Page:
Malawi medical doctors join strike, demand 65 pct pay hike

Mothers watch their babies after delivery at a public hospital
Mothers watch their babies after delivery at a public hospital

Medical doctors in Malawi have joined the on-going public sector strike to demand for better pay, pilling pressure on President Joyce Banda who is attempting to right a sputtering economy and prepare for re-election next year.

President of the Medical Doctors Union Dr Jerome Nkambule said in a statement they are only going to resume their normal duties once the demands, as said by the Civil Servants Trade Union (CSTU), have been fully met.

But he was quick to say that they are going to maintain skeleton staff to deal with emergency cases in different public hospital across the country.

More than 100,000 public sector workers went on strike last week demanding a 65 percent wage increase –about double the inflation rate – to counter a rising cost of living triggered by a devaluation of the local currency.

The strike has led to the  closure of schools and forced street protests by pupils in the main cities of Lilongwe and Blantyre demanding their right to education.

On Wednesday the main airport in the capital Lilongwe was shut down, piling pressure on President Joyce Banda who took office last year pledging painful economic reforms to correct the economy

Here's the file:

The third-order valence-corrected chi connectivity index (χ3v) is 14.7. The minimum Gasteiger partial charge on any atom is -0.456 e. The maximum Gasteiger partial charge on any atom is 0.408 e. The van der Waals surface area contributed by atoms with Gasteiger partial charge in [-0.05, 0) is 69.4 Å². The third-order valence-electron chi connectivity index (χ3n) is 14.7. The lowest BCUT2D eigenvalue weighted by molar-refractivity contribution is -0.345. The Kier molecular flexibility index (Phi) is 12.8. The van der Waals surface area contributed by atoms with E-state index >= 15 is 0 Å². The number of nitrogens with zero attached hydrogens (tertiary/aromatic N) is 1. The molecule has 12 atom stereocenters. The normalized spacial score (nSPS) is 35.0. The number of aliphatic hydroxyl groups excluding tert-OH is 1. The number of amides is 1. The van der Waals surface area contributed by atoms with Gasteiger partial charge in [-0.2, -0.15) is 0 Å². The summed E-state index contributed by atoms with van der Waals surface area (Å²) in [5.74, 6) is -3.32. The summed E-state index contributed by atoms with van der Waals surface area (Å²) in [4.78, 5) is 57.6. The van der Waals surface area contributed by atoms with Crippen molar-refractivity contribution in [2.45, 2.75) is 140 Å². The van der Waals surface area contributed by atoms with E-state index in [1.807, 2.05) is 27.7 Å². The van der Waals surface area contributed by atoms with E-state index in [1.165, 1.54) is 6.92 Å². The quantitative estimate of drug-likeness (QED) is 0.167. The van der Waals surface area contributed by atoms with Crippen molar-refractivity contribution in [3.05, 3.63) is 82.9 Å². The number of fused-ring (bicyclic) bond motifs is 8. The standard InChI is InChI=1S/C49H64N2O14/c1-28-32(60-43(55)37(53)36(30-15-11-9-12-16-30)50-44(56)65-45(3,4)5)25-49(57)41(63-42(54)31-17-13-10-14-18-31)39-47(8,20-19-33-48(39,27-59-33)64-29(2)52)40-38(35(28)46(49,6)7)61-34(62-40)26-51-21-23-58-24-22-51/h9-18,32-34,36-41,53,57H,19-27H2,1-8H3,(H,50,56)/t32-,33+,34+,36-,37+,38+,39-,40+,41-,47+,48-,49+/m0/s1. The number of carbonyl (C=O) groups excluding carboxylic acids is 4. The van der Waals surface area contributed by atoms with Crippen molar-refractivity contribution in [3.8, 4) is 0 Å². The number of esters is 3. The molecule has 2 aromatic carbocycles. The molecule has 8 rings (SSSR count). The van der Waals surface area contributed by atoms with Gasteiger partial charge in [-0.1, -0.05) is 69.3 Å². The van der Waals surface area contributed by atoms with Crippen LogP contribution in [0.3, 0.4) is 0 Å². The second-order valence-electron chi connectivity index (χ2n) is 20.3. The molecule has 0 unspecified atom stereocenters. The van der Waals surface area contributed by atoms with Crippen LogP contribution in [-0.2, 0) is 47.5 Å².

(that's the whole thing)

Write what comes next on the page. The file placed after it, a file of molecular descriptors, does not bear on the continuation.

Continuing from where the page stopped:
Kenya Airways and Ethiopian Airlines cancelled flights to Lilongwe on Wednesday and Thursday.

Finance Minister Ken Lipenga said on Tuesday that the government could not afford to increase wages and was negotiating with the striking workers.

President Banda has instituted painful economic reforms backed by the International Monetary Fund and donors since winning office last year. Aid traditionally accounts for about 40 percent of the budget.

IMF mission chief to Malawi said there were “encouraging signs” that Malawi’s economy is on the mend, with foreign exchange more available and good rains set to increase farm output. The IMF also recommended cutting or postponing non-essential spending.